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Friday, November 25, 2022

Saint Katherine as a Model for Nuns (St. Theophan the Recluse)


By St. Theophan the Recluse
 
The life of Saint Katherine is a rich spiritual delight for those who honor her memory. For you, venerable sisters, it is a richer delight, because her life in general fully expresses the monastic life.

Turn your gaze to the icon that presents her together with the Infant-Holding Theotokos. The Saint is kneeling before the Mother of the Lord, who hands her the engagement ring. This is the most important moment of her life. It is the symbolic moment of dedication.

However, before the dedication came the desire and the search for the best bridegroom, which led her to the Lord. After the spiritual marriage, she entered the stage of martyrdom and was crowned with the unfading crown. This is generally her life. Your own life exists along the same lines as long as you live as befits your monastic calling.

The Saint had a noble origin. She was rich, intelligent, exceptionally educated. She had many gifts. However, nothing worldly satisfied her. Her soul was looking for something more perfect and she was ready to follow whoever would show her the way to a higher life.

The Lord, seeing her good will, sent her the right guide. She was thus able to free herself from worldly darkness and meet the Heavenly Bridegroom, the most beautiful and wisest of all. So she decided to dedicate herself to the Lord, to marry Him.

A soul marries the Lord after having previously made the decision to dedicate herself exclusively to Him. The decision of dedication is born from the firm and certain belief that the Lord is the source of all good.

This conviction also gave you, venerable sisters, the first impulse to give up everything worldly and surrender to the Lord. Surely this would be your first start. The difference between your call and that of the Saint is as follows: she felt dissatisfied in the worldly environment but did not know where she should take refuge. Whereas you, along with the thirst for something more perfect, had the information about where you would satisfy it. You have heard the words: "Let anyone who is thirsty come to me and drink" (John 7:37).

Therefore, as coldness towards your environment grew, the desire for the Lord grew at the same time. His divine form was imprinted more intensely on your heart and your love for Him was burning, until you left everything, renounced the world and followed Him. The Lord may not have given a clear assurance that He accepts you and that He marries you, although it is an indisputable truth that you married Him and are now His brides.

So I want to direct your attention to what preceded your entry into the monastery, as well as to what followed after your entry. I intend thus to rekindle your first flame and to advise you: "As zealous as you were at the beginning, so shall you be until the end."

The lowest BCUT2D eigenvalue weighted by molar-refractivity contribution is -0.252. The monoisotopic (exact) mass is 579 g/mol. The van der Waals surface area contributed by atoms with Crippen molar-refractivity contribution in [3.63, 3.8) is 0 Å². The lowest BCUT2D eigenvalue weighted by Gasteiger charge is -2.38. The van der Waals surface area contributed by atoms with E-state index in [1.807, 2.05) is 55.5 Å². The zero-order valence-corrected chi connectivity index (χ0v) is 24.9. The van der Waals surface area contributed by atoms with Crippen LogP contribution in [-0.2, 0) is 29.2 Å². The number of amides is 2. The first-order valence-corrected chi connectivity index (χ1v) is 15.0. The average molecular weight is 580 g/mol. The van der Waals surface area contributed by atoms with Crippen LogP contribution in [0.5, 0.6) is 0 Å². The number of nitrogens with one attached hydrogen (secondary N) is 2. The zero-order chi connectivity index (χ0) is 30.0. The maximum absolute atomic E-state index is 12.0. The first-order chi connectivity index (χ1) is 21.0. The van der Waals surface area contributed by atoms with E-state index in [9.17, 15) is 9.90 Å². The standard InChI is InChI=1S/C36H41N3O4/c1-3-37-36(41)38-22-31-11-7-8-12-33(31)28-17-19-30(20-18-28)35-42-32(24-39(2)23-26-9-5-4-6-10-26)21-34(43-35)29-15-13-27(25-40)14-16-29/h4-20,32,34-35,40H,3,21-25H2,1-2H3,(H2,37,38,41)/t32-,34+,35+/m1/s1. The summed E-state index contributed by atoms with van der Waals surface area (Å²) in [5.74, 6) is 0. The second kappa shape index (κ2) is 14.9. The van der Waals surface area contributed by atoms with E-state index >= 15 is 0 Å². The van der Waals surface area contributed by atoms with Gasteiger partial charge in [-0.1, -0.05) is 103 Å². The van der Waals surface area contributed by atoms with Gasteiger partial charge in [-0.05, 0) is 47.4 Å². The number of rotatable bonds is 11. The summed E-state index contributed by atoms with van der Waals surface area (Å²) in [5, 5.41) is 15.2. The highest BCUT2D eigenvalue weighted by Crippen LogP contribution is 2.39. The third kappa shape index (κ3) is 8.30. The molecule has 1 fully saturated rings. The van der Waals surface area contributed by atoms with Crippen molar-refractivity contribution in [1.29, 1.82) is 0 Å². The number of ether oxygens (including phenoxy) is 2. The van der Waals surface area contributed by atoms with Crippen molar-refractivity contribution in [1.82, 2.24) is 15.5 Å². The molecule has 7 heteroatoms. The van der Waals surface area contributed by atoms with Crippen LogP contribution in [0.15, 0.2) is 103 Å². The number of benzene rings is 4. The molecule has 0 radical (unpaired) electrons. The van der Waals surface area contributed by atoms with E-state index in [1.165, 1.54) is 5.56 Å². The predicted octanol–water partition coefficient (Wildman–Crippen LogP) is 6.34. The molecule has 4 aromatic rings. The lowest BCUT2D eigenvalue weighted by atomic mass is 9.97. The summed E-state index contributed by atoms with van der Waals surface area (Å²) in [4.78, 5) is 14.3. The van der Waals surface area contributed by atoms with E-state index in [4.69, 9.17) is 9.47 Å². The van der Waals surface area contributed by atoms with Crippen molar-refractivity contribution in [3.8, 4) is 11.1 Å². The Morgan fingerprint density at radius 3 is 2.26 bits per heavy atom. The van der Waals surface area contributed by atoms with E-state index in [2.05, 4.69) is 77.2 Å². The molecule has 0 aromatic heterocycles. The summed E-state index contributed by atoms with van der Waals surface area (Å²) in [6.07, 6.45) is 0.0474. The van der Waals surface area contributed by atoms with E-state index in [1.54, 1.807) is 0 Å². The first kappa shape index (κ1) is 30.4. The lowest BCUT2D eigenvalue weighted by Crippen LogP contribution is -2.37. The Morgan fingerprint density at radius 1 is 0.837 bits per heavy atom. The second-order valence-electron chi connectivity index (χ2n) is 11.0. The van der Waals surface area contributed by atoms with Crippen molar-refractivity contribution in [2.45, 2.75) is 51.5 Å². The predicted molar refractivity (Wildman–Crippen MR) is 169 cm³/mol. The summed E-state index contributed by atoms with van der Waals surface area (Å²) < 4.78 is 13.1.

When sacred feelings are stirred in the heart, the zeal for spiritual ascents is ignited. The desire for something better, the belief that the Lord bestows perfection, the deep love for Him, the decision to serve Him, the willingness to sacrifice everything for His sake, must be your characteristic concern throughout your life. These should be the breath that will enliven and activate your existence. These will be to you what the circulation of sap is to a tree, what the beating of the heart is to man. Those who lack these feelings, lack life. And outwardly they may retain the form of the bride of Christ, but inwardly they have ceased to be. One could say to these souls: "You have a reputation for being alive, yet you are dead" (Rev. 3:1).

Now follows the third main characteristic of the Saint's life, namely martyrdom. After the selection of the Bridegroom and the dedication there followed the martyrdom. Do we see it in your own life? We certainly see it, but in a different form. From the moment the decision of dedication ripened in your heart, your martyrdom began.

Why did the pagans torture the martyrs? Because they did not want to worship false gods. The passions are also false gods. Therefore, she who does not submit to them, does what the martyrs do. In other words, she refuses to worship idols. As a consequence of the refusal of the saints to worship the idols, there was martyrdom, the torture of the body by the executioners. The consequence of the refusal to satisfy the passions is a constant internal war, a painful crucifixion, a voluntary martyrdom.

Source: From the book Letters to Nuns. Translation by John Sanidopoulos.
 
 
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